M.E. “Boss” Greene would eventually become a U.S. Deputy Marshall who lived in Comanche, Texas; however, when he wrote to his sister in on October 7, 1863, he was just another wounded Confederate soldier. His letter gives us another clue as to the suffering endured by so many during this crazy, crazy war.
“…But I have to state to you that I am wounded though I think I am doing tolerable well…I am wounded in both of my legs. I can’t git out of my bed. The (something ending in “itis”) is in my left leg. I suffer very much pain.
“I got to Rome GA on the 4th of this [Oct.]. I was wounded on the 19th of September…I lay in the woods 15 days. I never had no attention at all. When I got here I was nearly dead. I never got nothing to eat barely at all. I have suffered death a hundred times. But I hope by good attention I will get well.
“My dear sister I can’t begin to tell my suffering. I am happy to say to you that Frank come through safe. [Goes on to tell her who was killed or wounded]It was a terrible fight and it is reported that they are fighting at Chattanooga. I expect they will have a bad time yet before they stop.
“I am all the one from my company at this place and I feel very alone…We don’t get nothing hardly to eat but while I was on the battlefield I never got nothing scarcely at all and it liked to killed me coming on the train. But I thank God that it ain’t no worse with me. I think if nothing happens I will git furlough when I git able to travel. But I can’t tell when that will be for I can’t turn myself in my bed.
“But I am happy to say to you that I have got a very fine Dr. There is a heape of more wounded here. I want to see you the worst sort. It seems to me if I was with you so you could doctor my wounds. I am wounded in both legs and you know that is worse than if it was one. Don’t think both legs is broke but my right leg bone is broke and the left leg is [can’t read].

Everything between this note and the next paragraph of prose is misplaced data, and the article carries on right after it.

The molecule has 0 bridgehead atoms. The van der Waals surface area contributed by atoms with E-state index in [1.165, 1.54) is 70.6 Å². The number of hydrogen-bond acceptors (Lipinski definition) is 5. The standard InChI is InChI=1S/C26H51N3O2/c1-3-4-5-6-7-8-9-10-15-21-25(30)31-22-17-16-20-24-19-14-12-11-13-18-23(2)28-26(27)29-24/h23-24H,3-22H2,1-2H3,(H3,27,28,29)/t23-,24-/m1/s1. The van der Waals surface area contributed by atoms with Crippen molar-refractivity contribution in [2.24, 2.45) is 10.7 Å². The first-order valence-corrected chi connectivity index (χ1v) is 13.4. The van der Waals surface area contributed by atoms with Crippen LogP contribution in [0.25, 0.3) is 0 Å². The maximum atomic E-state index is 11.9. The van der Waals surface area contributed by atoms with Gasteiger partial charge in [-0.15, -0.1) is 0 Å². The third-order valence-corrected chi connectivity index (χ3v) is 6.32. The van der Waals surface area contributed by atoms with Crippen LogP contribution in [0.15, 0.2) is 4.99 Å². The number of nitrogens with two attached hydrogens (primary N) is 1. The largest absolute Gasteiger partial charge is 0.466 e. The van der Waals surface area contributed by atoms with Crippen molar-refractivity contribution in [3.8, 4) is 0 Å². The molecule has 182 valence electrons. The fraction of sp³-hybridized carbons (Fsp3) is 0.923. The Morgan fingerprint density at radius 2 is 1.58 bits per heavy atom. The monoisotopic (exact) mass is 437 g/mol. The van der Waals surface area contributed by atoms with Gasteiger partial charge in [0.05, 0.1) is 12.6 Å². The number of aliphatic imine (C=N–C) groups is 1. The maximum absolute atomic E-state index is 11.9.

“Can’t move my legs with out help just when I can get some buddy to move them for me and if not then just have to stay that way. So I can’t tell you all my troubles & trials & sufferings. In a week no tongue can tell what I have to suffer.
“You will please answer this. Your most obedient brother M.R. Green”
Boss also enclosed a short note to his mother at the same time. And for the first time, I see a chink because I have always understood that the Greene family spelled their name such; however, Boss certainly left off the final E in both letters, simply spelling it Green.
I did not really attempt to use the exact spelling that he used, only when it was convenient. I also divided the letter into paragraphs; Boss did not. I will say that for the times, he actually did a pretty good job with spelling, etc.
And just in case you wonder who ties into the Greene family today, off-hand I can think of Bobbie and Stewart Caffey, David Goodson, and Marshall Pyburn.